Yes, I fell into a rabbit hole. I had tea with a Mad Hatter and fought the Queen of Hearts. The song Mad World comes to mind by Tears for Fears. In reality, I have had some family drama and ended up going to Maine. I am sorry Hannah-I didn't get to meet you. I hope to return next spring-perhaps we can meet then~
I found this book, about a girl who starts a poetry club based on Emily Dickinson and of all things a Ferris Wheel. I bought the book-I am not quite sure why?! Perhaps because I liked the title, Hope Is A Ferris Wheel. The main character is the same age I was when poetry illuminated my world. It is a YA read and endearing. I will pass it on to a young poet I know.
Poetry offers us hope-a secret language to share things we rather not fully process, a way to paint with words other worlds, views and insights. Poetry is a gift!
Today, I invite you to visit the fairground with me. In September, the last agricultural fairs are being held, back where I am from. Between the red tents, there is a hive of energy as swarms of people head to the Midway. Some people love the rides, or games and everyone has their favorite treat. I love the aroma of Candy Cotton, French Fries with Malted vinegar, Dough Boys or Elephant Ears and popcorn. We relive our childhood in a colorful whirl of giggles and screams. The fairs of my childhood always had a haunted house or a Fun House of Mirrors. Let's not forget the awards for huge pumpkins, blue ribbon pies n' pickles and prized animals to visit.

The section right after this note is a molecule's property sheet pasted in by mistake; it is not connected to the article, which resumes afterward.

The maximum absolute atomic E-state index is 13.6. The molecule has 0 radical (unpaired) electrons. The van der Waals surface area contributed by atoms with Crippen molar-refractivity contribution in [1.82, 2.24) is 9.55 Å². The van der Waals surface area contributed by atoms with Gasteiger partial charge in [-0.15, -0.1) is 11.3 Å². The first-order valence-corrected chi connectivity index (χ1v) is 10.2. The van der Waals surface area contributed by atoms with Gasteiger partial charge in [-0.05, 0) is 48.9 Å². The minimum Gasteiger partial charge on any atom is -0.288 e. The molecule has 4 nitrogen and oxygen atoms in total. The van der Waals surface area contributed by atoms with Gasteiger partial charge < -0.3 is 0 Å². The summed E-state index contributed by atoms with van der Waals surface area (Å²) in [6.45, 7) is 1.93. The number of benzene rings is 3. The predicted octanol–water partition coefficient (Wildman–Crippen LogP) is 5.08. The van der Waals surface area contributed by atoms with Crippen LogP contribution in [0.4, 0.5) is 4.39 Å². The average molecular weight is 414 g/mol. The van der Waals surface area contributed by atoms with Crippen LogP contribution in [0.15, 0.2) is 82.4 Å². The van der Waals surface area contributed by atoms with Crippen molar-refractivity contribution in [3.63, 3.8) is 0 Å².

So, your challenge is to pair something you love at the carnival a ride, the food, a game-with a favorite poet. Let's take Poe in the Fun House of Mirrors, or Dylan Thomas on a Merry-go-round or ride in a twirling Tea Cup with Emily Dickinson. You get to pick the poet and your favorite aspect of the fair. You can add a line of poetry from the poet you select or not. I look forward to your poems-you can shock us, amaze or make us laugh~
One must make a distinction however: when dragged into prominence by half poets, the result is not poetry, nor till the autocrats among us can be “literalists of the imagination”—above insolence and triviality and can present for inspection, imaginary gardens with real toads in them, shall we have it.